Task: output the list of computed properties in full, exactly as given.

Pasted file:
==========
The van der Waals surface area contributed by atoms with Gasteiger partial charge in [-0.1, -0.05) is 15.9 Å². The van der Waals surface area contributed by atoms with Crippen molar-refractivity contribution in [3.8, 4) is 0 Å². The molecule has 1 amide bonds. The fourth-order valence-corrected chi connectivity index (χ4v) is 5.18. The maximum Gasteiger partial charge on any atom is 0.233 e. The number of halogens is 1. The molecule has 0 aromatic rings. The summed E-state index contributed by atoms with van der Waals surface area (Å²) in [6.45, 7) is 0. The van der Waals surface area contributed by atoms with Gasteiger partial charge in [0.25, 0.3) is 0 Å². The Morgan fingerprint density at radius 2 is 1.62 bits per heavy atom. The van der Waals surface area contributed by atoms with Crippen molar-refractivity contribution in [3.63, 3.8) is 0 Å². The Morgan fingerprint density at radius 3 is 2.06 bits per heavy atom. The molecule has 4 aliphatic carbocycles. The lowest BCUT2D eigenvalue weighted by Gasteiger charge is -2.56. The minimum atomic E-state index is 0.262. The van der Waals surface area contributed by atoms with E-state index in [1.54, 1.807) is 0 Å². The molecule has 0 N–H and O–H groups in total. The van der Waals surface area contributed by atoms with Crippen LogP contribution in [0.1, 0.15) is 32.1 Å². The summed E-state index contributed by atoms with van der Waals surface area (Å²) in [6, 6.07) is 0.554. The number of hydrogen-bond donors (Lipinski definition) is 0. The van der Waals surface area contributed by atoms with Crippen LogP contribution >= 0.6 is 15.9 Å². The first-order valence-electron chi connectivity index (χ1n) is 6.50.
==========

The van der Waals surface area contributed by atoms with Gasteiger partial charge in [-0.1, -0.05) is 15.9 Å². The van der Waals surface area contributed by atoms with Crippen molar-refractivity contribution in [3.8, 4) is 0 Å². The molecule has 1 amide bonds. The fourth-order valence-corrected chi connectivity index (χ4v) is 5.18. The maximum Gasteiger partial charge on any atom is 0.233 e. The number of halogens is 1. The molecule has 0 aromatic rings. The summed E-state index contributed by atoms with van der Waals surface area (Å²) in [6.45, 7) is 0. The van der Waals surface area contributed by atoms with Gasteiger partial charge in [0.25, 0.3) is 0 Å². The Morgan fingerprint density at radius 2 is 1.62 bits per heavy atom. The van der Waals surface area contributed by atoms with Crippen molar-refractivity contribution in [3.63, 3.8) is 0 Å². The Morgan fingerprint density at radius 3 is 2.06 bits per heavy atom. The molecule has 4 aliphatic carbocycles. The lowest BCUT2D eigenvalue weighted by Gasteiger charge is -2.56. The minimum atomic E-state index is 0.262. The van der Waals surface area contributed by atoms with E-state index in [1.54, 1.807) is 0 Å². The molecule has 0 N–H and O–H groups in total. The van der Waals surface area contributed by atoms with Crippen LogP contribution in [0.1, 0.15) is 32.1 Å². The summed E-state index contributed by atoms with van der Waals surface area (Å²) in [6, 6.07) is 0.554. The number of hydrogen-bond donors (Lipinski definition) is 0. The van der Waals surface area contributed by atoms with Crippen LogP contribution >= 0.6 is 15.9 Å². The first-order valence-electron chi connectivity index (χ1n) is 6.50.